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Where Angels Go, Trouble Follows

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Title: Where Angels Go, Trouble Follows  
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Subject: June Harding, William Lundigan, Culture of Allentown, Pennsylvania, Dorney Park & Wildwater Kingdom, Milton Berle
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Where Angels Go, Trouble Follows

Where Angels Go, Trouble Follows
Theatrical release poster
Directed by James Neilson
Produced by William Frye
Screenplay by Blanche Hanalis
Story by Jane Trahey
Starring Rosalind Russell
Stella Stevens
Binnie Barnes
Narrated by Rosalind Russell
Music by Bobby Hart
Lalo Schifrin
Tommy Boyce
Cinematography Sam Leavitt
Edited by Adrienne Fazan
Distributed by Columbia Pictures
Release dates
  • April 10, 1968 (1968-04-10) (USA)
Running time 93 minutes
Country United States
Language English
Box office $1,400,000 (US/ Canada)[1]

Where Angels Go, Trouble Follows is a 1968 American comedy film directed by James Neilson and starring Rosalind Russell, Stella Stevens, and Binnie Barnes. Written by Blanche Hanalis, (who would go on to develop Little House on the Prairie five years later), the film is based on a story by Jane Trahey, the film is about an old-line Mother Superior who is challenged by a modern young nun when they take the girls of St. Francis Academy on a bus trip across the United States.[2] Released on April 10, 1968,[3] Where Angels Go, Trouble Follows is a sequel to The Trouble with Angels (1966). Actresses Mary Wickes, Binnie Barnes and Dolores Sutton reprise their roles as nuns from the original film. Wickes would later don the habit yet again for her amusing turn in both Sister Act (1992) and the sequel, Sister Act 2: Back in the Habit (1993).[4]


The story depicts the rivalry between the conservative Mother Superior (Russell) and the glamorous, progressive young Sister George (Stevens) as they shepherd a busload of Catholic high school girls across America to an interfaith youth rally being held in Santa Barbara, California. As they debate expressions of faith and role of the Church in the tumultuous America of the sixties, they must also contend with the antics of two rebellious, trouble-prone students, Rosabelle (Susan Saint James) and Marvel Anne (Barbara Hunter).




Along with Russell, the three featured nuns from The Trouble with Angels (Mary Wickes as Sister Clarissa, Binnie Barnes as Sister Celestine and Dolores Sutton as Sister Rose-Marie) returned for this outing. Barbara Hunter reprised her role as Marvel Anne, the cousin of Hayley Mills' character, despite having been seen in the graduation line-up at the finale of the first film. The remarkable supporting cast includes Milton Berle (as a bombastic John Ford style movie director), Arthur Godfrey (as the Bishop of the diocese where the St. Francis Academy is located), Van Johnson (as the head of a Catholic boys high school), Robert Taylor (his final film).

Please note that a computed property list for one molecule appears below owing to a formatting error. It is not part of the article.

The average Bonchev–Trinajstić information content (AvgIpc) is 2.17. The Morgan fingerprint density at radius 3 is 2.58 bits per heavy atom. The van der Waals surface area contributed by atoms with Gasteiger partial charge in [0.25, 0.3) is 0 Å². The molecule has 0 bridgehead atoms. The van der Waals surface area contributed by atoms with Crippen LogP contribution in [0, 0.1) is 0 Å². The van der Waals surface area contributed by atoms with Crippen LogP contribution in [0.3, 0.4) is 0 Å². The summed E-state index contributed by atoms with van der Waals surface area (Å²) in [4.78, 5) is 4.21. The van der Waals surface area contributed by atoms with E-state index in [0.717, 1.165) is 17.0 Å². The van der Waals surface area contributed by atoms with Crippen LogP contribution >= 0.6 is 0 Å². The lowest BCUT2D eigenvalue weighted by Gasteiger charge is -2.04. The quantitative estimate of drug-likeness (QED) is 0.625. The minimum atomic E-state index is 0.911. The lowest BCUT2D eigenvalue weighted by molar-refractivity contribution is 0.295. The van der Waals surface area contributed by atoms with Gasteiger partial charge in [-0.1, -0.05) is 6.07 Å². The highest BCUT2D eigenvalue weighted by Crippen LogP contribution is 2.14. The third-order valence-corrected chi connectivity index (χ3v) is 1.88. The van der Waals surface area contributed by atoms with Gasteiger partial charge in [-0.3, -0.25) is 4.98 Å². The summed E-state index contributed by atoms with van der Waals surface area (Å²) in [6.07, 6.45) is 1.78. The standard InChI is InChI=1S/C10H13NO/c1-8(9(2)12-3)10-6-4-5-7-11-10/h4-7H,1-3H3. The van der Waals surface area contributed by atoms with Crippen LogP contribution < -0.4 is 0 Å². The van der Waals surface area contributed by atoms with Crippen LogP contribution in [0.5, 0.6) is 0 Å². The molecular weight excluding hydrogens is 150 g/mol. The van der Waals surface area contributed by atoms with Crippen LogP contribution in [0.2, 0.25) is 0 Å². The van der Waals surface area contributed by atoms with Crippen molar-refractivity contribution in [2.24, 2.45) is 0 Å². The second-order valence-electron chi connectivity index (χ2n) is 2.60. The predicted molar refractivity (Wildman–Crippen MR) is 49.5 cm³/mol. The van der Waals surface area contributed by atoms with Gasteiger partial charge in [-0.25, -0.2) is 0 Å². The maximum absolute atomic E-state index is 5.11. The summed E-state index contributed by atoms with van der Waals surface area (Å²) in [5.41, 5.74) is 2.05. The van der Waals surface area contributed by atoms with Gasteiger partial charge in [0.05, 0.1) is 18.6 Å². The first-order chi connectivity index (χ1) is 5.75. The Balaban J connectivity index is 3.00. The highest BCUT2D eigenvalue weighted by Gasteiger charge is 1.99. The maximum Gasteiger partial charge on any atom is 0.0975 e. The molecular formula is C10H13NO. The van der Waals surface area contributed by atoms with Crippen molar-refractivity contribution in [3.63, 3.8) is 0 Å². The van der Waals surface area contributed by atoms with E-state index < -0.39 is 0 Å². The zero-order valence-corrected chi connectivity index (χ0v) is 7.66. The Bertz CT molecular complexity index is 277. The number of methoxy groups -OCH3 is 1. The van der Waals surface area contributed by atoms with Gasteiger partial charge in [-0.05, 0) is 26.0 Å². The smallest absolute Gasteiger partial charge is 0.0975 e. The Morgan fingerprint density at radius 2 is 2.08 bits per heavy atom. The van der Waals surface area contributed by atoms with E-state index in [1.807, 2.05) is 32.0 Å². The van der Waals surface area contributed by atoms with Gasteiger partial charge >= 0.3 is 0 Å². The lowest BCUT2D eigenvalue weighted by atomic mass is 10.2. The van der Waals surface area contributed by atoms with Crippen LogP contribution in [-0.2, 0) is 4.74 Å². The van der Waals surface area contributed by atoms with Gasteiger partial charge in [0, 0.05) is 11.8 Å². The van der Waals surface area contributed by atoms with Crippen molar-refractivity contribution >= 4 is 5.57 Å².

Filming locations

Many of the scenes in the movie's first half were filmed in Philadelphia, including Market Street near 13th Street, a couple of blocks west, right outside City Hall, and a protest scene at the Philadelphia Museum of Art. Also, at the northern suburbs of Philadelphia and the Lehigh Valley, especially at St. Mary's Villa, a Catholic home for troubled and at-risk youth on Bethlehem Pike in Ambler, Pennsylvania.

The "boarding school" at which the group stops was actually Germantown Academy, about 2 miles (3.2 km) south of St. Mary's Villa, although the church shown just prior to the boarding school is actually Ft. Washington Baptist Church, which is only about 1 mile (1.6 km) northeast of St. Mary's Villa. A scene prominently displays Dorney Park, an amusement park in Allentown, Pennsylvania.

The early bus scenes were filmed in nearby Fort Washington, Pennsylvania and along the Pennsylvania Turnpike, with the exception of the scene where the bus (which bears an appropriate Pennsylvania license plate) stalls at a railroad crossing and is nearly hit by a Santa Fe train (which does not serve the Philadelphia area).


The theme song was written and performed on the soundtrack by pop act and songwriting duo Boyce & Hart. Composer Lalo Schifrin, best known for his work on the television series Mission: Impossible, collaborated with Boyce & Hart on the title song and supplied the incidental score.

  • "Where Angels Go, Trouble Follows" (Schifrin, Boyce, and Hart) performed by Tommy Boyce & Bobby Hart – 1:59
  • "Goodbye Baby (I Don't Want to See You Cry)" (Schifrin, Boyce, and Hart) performed by Tommy Boyce & Bobby Hart – 2:57[7]


  1. ^ "Big Rental Films of 1968", Variety, 8 January 1969 p 15. Please note this figure is a rental accruing to distributors.
  2. ^ "Where Angels Go Trouble Follows!". Internet Movie Database. Retrieved June 8, 2012. 
  3. ^ "Release dates for Where Angels Go Trouble Follows!". Internet Movie Database. Retrieved June 8, 2012. 
  4. ^
  5. ^ "Full cast and crew for Where Angels Go Trouble Follows!". Internet Movie Database. Retrieved June 8, 2012. 
  6. ^ "Locations for Where Angels Go Trouble Follows!". Internet Movie Database. Retrieved June 8, 2012. 
  7. ^ "Where Angels Go, Trouble Follows (1968)". Soundtrack Collector. Retrieved June 8, 2012. 

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